With all the goodness that partial indexes offer, I have found at least one draw back. It seems that partial indexes cannot be used with aggregation functions like GROUP BY.  Even if the partial index does not uniquely identify each row in the table, one would think that MySQL would be able to use the partial index to at least help the GROUP BY.

Update (11/8/2011): Someone posted an interesting answer to my question about this problem on stackoverflow. They made the point that using an index for a hint can’t really buy you anything when doing grouping operations. If the index doesn’t cover the entire string then the partial index might be able to tell if they are different, but it can’t tell for sure if they are the same. It’ll have to go to the table itself for confirmation, and if it is having to go to the table a bunch for confirmation then it might as well just to a table scan. The table scan will be more likely to have the nicer properties of a sequential read while using a partial index for hints and then going to the table for confirmation could create a bunch of random reads. There is probably some tipping point here that would make using the partial index’s hints favorable, but one would probably be better served shrinking the size of the column and indexing the full thing if you want to use the index with grouping operations.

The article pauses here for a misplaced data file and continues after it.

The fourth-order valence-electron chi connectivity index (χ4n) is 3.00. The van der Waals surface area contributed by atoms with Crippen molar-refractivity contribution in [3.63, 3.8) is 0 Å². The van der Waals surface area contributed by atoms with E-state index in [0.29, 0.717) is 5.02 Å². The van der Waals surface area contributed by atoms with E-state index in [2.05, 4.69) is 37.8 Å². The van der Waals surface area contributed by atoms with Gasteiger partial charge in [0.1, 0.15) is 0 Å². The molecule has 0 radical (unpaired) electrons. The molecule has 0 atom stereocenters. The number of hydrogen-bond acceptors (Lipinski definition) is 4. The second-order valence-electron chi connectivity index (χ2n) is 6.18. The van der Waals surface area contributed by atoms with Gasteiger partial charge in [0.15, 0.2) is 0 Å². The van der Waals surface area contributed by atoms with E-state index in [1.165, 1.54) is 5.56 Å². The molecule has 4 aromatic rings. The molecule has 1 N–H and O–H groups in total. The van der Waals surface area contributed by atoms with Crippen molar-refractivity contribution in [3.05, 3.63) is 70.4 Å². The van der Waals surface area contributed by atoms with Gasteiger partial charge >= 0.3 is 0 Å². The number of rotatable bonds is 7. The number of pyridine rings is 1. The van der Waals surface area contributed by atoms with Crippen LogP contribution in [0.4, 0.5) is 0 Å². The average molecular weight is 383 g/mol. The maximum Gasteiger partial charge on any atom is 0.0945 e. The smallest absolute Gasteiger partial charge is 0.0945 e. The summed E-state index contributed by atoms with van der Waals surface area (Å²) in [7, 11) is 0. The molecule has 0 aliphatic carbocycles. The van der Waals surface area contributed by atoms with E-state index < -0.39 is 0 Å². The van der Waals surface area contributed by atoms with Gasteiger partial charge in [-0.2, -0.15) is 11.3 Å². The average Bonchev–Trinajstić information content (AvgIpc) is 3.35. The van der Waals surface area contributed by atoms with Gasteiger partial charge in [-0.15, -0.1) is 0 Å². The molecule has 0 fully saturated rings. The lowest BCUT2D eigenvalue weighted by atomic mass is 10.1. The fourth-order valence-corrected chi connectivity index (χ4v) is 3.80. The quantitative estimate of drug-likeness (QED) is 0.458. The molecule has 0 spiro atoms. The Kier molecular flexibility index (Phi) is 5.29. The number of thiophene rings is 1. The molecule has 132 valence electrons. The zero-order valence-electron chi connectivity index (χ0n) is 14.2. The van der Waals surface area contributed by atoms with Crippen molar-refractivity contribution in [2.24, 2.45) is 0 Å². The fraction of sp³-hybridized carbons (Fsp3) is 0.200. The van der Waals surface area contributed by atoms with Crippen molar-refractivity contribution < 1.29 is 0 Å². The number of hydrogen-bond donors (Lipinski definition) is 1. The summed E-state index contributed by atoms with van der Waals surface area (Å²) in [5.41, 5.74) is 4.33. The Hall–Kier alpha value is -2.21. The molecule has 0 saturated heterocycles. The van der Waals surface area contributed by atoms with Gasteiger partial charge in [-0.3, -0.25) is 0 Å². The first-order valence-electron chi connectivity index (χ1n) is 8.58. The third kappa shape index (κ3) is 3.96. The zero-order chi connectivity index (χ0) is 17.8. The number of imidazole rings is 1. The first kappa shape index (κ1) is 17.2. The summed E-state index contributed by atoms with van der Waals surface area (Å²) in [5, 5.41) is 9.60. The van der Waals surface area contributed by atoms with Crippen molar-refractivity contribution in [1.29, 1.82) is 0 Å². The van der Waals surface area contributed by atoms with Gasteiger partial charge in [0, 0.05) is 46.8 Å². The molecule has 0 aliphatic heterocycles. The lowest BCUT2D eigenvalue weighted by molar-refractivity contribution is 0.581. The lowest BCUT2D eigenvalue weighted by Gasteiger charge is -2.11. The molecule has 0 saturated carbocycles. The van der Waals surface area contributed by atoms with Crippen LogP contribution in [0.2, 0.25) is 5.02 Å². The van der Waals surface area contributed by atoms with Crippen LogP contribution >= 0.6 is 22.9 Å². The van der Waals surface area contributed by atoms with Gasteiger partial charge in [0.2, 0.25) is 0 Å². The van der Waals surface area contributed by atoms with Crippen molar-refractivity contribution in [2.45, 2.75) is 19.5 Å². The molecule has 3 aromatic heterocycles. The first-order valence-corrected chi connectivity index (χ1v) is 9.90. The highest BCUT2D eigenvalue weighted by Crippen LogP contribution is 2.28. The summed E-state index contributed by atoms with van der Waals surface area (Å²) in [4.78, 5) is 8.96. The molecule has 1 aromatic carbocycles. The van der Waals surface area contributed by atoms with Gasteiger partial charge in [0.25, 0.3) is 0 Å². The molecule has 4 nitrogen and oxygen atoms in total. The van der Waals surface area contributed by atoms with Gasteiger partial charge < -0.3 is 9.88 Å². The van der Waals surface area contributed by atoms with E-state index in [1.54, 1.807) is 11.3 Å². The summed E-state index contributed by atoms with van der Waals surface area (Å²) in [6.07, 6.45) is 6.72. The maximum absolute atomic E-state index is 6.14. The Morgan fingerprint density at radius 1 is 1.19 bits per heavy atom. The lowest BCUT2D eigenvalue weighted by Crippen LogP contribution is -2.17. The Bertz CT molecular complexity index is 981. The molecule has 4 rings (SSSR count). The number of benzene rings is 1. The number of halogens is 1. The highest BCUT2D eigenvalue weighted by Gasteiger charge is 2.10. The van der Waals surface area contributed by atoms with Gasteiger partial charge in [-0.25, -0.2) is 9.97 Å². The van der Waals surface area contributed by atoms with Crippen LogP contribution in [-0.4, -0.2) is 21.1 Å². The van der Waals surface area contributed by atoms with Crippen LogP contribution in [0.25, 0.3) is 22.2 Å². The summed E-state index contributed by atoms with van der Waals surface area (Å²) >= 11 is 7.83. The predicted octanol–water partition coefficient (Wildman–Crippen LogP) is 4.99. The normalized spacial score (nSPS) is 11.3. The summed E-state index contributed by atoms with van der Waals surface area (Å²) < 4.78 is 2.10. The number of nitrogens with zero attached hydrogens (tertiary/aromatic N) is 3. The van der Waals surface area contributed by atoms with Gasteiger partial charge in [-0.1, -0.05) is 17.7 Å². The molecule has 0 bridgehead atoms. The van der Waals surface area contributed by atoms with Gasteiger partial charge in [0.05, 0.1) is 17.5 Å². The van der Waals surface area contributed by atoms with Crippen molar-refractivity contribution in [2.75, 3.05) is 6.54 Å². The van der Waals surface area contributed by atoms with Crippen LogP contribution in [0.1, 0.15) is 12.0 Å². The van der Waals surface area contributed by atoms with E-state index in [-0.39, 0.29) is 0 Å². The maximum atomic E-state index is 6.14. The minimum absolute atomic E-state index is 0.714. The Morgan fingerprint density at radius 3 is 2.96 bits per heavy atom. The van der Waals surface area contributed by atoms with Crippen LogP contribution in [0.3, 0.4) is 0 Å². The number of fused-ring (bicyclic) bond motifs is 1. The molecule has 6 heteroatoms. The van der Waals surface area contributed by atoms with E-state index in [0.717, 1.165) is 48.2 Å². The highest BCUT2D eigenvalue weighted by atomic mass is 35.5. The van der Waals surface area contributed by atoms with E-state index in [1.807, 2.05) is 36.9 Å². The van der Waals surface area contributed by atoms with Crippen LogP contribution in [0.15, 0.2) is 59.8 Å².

Update (10/30/2011):  Turns out this post shows up when some searches for mysql partial index in Google. Figured I might want to make it a little more helpful for those who end up here.

-- The most basic way to create a new partial index on a column

-- CREATE INDEX <index name> ON <table name> (<column name>(<number of characters to index>));
CREATE INDEX part_of_name ON customers (name(10));
# To create a partial index with a Rails migration
# add_index(<table name>, <column name>, :name => <index name>, :length => <partial length>)
add_index(:customers, :name, :name => 'part_of_name', :length => 10)

On Rails irb Logging

June 26, 2011 § Leave a comment